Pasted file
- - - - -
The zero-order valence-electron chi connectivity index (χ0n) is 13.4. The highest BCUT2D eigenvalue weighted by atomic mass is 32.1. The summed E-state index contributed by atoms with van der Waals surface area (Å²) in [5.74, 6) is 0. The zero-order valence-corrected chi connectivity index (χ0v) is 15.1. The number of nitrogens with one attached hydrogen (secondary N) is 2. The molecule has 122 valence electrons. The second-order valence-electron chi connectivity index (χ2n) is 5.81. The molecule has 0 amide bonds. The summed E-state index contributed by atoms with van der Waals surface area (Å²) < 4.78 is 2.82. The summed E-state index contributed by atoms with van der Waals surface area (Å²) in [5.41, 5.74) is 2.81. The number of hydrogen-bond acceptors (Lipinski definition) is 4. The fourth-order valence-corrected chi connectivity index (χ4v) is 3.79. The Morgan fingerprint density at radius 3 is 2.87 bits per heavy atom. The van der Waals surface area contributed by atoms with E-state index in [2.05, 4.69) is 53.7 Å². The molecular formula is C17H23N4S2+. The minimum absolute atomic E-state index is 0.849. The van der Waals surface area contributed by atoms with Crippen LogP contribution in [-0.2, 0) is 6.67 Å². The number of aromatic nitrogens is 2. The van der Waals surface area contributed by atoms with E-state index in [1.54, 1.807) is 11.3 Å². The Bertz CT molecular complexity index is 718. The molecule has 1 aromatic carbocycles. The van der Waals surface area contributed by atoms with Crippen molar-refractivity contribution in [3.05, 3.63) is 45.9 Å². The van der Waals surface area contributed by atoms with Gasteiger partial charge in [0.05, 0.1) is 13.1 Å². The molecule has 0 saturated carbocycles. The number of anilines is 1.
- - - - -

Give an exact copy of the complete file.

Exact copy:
The zero-order valence-electron chi connectivity index (χ0n) is 13.4. The highest BCUT2D eigenvalue weighted by atomic mass is 32.1. The summed E-state index contributed by atoms with van der Waals surface area (Å²) in [5.74, 6) is 0. The zero-order valence-corrected chi connectivity index (χ0v) is 15.1. The number of nitrogens with one attached hydrogen (secondary N) is 2. The molecule has 122 valence electrons. The second-order valence-electron chi connectivity index (χ2n) is 5.81. The molecule has 0 amide bonds. The summed E-state index contributed by atoms with van der Waals surface area (Å²) < 4.78 is 2.82. The summed E-state index contributed by atoms with van der Waals surface area (Å²) in [5.41, 5.74) is 2.81. The number of hydrogen-bond acceptors (Lipinski definition) is 4. The fourth-order valence-corrected chi connectivity index (χ4v) is 3.79. The Morgan fingerprint density at radius 3 is 2.87 bits per heavy atom. The van der Waals surface area contributed by atoms with E-state index in [2.05, 4.69) is 53.7 Å². The molecular formula is C17H23N4S2+. The minimum absolute atomic E-state index is 0.849. The van der Waals surface area contributed by atoms with Crippen LogP contribution in [-0.2, 0) is 6.67 Å². The number of aromatic nitrogens is 2. The van der Waals surface area contributed by atoms with E-state index in [1.54, 1.807) is 11.3 Å². The Bertz CT molecular complexity index is 718. The molecule has 1 aromatic carbocycles. The van der Waals surface area contributed by atoms with Crippen molar-refractivity contribution in [3.05, 3.63) is 45.9 Å². The van der Waals surface area contributed by atoms with Gasteiger partial charge in [0.05, 0.1) is 13.1 Å². The molecule has 0 saturated carbocycles. The number of anilines is 1.